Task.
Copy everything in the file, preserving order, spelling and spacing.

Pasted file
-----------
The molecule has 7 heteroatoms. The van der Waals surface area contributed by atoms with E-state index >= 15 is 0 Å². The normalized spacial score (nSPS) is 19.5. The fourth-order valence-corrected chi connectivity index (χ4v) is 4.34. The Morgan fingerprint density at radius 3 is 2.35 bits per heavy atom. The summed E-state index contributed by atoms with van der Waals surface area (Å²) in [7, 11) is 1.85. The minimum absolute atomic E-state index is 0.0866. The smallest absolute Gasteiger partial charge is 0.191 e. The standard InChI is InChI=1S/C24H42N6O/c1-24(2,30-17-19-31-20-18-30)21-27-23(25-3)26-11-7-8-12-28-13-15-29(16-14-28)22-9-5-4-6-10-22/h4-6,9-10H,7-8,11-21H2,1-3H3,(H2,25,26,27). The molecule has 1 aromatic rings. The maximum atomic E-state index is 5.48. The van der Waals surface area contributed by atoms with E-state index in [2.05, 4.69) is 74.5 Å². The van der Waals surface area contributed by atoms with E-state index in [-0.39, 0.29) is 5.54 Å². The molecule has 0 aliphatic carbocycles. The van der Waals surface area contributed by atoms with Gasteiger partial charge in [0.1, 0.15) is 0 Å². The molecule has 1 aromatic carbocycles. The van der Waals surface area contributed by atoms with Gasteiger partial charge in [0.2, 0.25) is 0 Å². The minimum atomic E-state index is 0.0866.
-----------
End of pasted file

The molecule has 7 heteroatoms. The van der Waals surface area contributed by atoms with E-state index >= 15 is 0 Å². The normalized spacial score (nSPS) is 19.5. The fourth-order valence-corrected chi connectivity index (χ4v) is 4.34. The Morgan fingerprint density at radius 3 is 2.35 bits per heavy atom. The summed E-state index contributed by atoms with van der Waals surface area (Å²) in [7, 11) is 1.85. The minimum absolute atomic E-state index is 0.0866. The smallest absolute Gasteiger partial charge is 0.191 e. The standard InChI is InChI=1S/C24H42N6O/c1-24(2,30-17-19-31-20-18-30)21-27-23(25-3)26-11-7-8-12-28-13-15-29(16-14-28)22-9-5-4-6-10-22/h4-6,9-10H,7-8,11-21H2,1-3H3,(H2,25,26,27). The molecule has 1 aromatic rings. The maximum atomic E-state index is 5.48. The van der Waals surface area contributed by atoms with E-state index in [2.05, 4.69) is 74.5 Å². The van der Waals surface area contributed by atoms with E-state index in [-0.39, 0.29) is 5.54 Å². The molecule has 0 aliphatic carbocycles. The van der Waals surface area contributed by atoms with Gasteiger partial charge in [0.1, 0.15) is 0 Å². The molecule has 1 aromatic carbocycles. The van der Waals surface area contributed by atoms with Gasteiger partial charge in [0.2, 0.25) is 0 Å². The minimum atomic E-state index is 0.0866.